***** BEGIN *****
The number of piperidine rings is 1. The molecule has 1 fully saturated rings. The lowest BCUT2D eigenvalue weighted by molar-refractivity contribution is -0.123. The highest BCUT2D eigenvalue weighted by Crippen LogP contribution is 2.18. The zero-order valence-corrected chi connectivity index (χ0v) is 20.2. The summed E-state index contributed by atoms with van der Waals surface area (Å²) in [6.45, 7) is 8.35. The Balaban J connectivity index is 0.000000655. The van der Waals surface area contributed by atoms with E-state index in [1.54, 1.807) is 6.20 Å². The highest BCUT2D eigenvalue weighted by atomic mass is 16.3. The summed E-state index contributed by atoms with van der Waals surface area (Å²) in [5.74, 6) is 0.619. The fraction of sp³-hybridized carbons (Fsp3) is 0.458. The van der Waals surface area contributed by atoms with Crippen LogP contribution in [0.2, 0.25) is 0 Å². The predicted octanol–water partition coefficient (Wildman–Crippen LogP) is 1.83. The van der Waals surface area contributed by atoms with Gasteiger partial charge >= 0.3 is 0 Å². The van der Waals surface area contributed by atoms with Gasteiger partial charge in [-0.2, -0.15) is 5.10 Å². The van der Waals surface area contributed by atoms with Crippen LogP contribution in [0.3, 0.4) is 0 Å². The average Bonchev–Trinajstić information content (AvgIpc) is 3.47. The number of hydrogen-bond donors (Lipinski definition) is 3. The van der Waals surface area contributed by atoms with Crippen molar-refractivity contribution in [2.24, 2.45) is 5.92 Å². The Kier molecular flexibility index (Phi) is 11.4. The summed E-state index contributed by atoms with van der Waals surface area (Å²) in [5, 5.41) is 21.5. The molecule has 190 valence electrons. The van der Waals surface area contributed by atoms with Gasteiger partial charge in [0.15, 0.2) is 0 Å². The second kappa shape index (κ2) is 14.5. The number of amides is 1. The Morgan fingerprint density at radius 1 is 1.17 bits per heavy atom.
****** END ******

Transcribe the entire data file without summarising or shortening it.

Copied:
The number of piperidine rings is 1. The molecule has 1 fully saturated rings. The lowest BCUT2D eigenvalue weighted by molar-refractivity contribution is -0.123. The highest BCUT2D eigenvalue weighted by Crippen LogP contribution is 2.18. The zero-order valence-corrected chi connectivity index (χ0v) is 20.2. The summed E-state index contributed by atoms with van der Waals surface area (Å²) in [6.45, 7) is 8.35. The Balaban J connectivity index is 0.000000655. The van der Waals surface area contributed by atoms with E-state index in [1.54, 1.807) is 6.20 Å². The highest BCUT2D eigenvalue weighted by atomic mass is 16.3. The summed E-state index contributed by atoms with van der Waals surface area (Å²) in [5.74, 6) is 0.619. The fraction of sp³-hybridized carbons (Fsp3) is 0.458. The van der Waals surface area contributed by atoms with Crippen LogP contribution in [0.2, 0.25) is 0 Å². The predicted octanol–water partition coefficient (Wildman–Crippen LogP) is 1.83. The van der Waals surface area contributed by atoms with Gasteiger partial charge >= 0.3 is 0 Å². The van der Waals surface area contributed by atoms with Gasteiger partial charge in [-0.2, -0.15) is 5.10 Å². The van der Waals surface area contributed by atoms with Crippen LogP contribution in [0.3, 0.4) is 0 Å². The average Bonchev–Trinajstić information content (AvgIpc) is 3.47. The number of hydrogen-bond donors (Lipinski definition) is 3. The van der Waals surface area contributed by atoms with Crippen molar-refractivity contribution in [2.24, 2.45) is 5.92 Å². The Kier molecular flexibility index (Phi) is 11.4. The summed E-state index contributed by atoms with van der Waals surface area (Å²) in [5, 5.41) is 21.5. The molecule has 190 valence electrons. The van der Waals surface area contributed by atoms with Gasteiger partial charge in [0.15, 0.2) is 0 Å². The second kappa shape index (κ2) is 14.5. The number of amides is 1. The Morgan fingerprint density at radius 1 is 1.17 bits per heavy atom.